KANSAS CITY (B)--Standing before the Grain and Livestock Issues Summit in Des Moines Feb. 28, Iowa Secretary of Agriculture Patty Judge addressed issues of anti-competitive practices, mandatory and retail price reporting, anti-trust investigations, along with the future role of the Packers and Stockyards Administration.

Participants in the summit include attorneys general and agricultural secretaries from Midwest states along with representatives from U.S. Department of Agriculture, the Packers and Stockyards Administration and the Department of Justice.

Citing the historic low pork prices in 1998 and calling for an investigation by USDA, Judge said, "Farmers in Iowa, as well as nationwide, are fighting for economic justice." She added, "The effects of vertical integration, concentration and collusion are unfolding right before our very eyes. It is now normal for farmers to be selling

their outputs to the same firm that provided their inputs. Competition cannot thrive in this environment."

She added that prices paid to farmers fell 36% from 1984 to 1998, while consumer food prices actually increased by 3%. "The farm-to-retail price spread is the question on the minds of producers, industry officials and consumers."

"I believe that what is occurring now in agriculture is a consequence of the merger wave of the 1980s, Judge said. In the past 15 years, concentration in our industry has soared. As Iowa farmers are losing opportunities for business choices, they also are losing opportunity for profit. As the independent producer continues to lose profit, the profit of farm input, marketing and processing companies continues to grow," said Judge.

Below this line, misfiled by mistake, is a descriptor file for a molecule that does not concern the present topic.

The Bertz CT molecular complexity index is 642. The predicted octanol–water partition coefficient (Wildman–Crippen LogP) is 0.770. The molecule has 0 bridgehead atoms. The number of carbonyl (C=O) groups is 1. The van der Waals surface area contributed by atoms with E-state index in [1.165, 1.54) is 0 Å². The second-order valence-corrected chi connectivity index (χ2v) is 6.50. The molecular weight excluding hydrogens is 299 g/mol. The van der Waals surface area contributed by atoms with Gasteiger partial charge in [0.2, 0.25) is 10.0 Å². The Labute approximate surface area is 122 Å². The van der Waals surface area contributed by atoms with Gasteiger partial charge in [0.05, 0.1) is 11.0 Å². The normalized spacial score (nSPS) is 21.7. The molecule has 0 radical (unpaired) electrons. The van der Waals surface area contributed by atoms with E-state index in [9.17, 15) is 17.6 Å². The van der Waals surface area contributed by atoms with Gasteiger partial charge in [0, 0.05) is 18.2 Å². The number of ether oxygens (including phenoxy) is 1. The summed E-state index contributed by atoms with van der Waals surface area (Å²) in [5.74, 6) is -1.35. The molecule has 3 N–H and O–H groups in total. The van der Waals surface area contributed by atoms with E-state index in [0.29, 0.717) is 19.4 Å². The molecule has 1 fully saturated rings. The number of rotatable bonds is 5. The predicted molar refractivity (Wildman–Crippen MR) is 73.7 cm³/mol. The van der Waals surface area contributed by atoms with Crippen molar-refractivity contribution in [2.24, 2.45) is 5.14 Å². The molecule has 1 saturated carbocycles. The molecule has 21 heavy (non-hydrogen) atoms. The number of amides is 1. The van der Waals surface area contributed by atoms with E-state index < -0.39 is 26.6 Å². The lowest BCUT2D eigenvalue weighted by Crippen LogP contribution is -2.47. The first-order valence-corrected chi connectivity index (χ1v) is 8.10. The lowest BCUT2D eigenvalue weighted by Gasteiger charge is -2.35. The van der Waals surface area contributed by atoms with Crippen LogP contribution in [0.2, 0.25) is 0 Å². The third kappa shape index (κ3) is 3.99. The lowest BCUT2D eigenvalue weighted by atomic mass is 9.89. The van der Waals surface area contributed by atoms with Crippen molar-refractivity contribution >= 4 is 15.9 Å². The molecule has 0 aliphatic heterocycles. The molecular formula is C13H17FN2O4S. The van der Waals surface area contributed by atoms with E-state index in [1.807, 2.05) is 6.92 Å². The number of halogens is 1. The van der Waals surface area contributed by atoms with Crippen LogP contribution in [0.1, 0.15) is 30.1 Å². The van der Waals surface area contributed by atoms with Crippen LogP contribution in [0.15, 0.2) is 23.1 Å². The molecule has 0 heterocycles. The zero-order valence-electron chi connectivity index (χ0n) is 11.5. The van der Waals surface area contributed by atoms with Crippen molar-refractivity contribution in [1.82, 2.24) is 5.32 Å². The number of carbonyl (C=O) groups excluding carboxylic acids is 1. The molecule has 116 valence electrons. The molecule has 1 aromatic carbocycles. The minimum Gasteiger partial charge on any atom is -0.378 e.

Judge called for support for Democratic Senators Byron Dorgan of North Dakota and Paul Wellstone of Minnesota in their pursuit of legislation that would establish a Federal Review Commission to study the nature and magnitude of the concentration in the agricultural industry and make recommendations to ensure a fair and competitive agricultural market place. Judge also applauded the efforts of Sen. Tom Harkin, D-IA, and his legislation that would create the position of an Assistant Attorney General for Rural Affairs whose primary duties would be to investigate vertical integration and concentration in the agricultural community.

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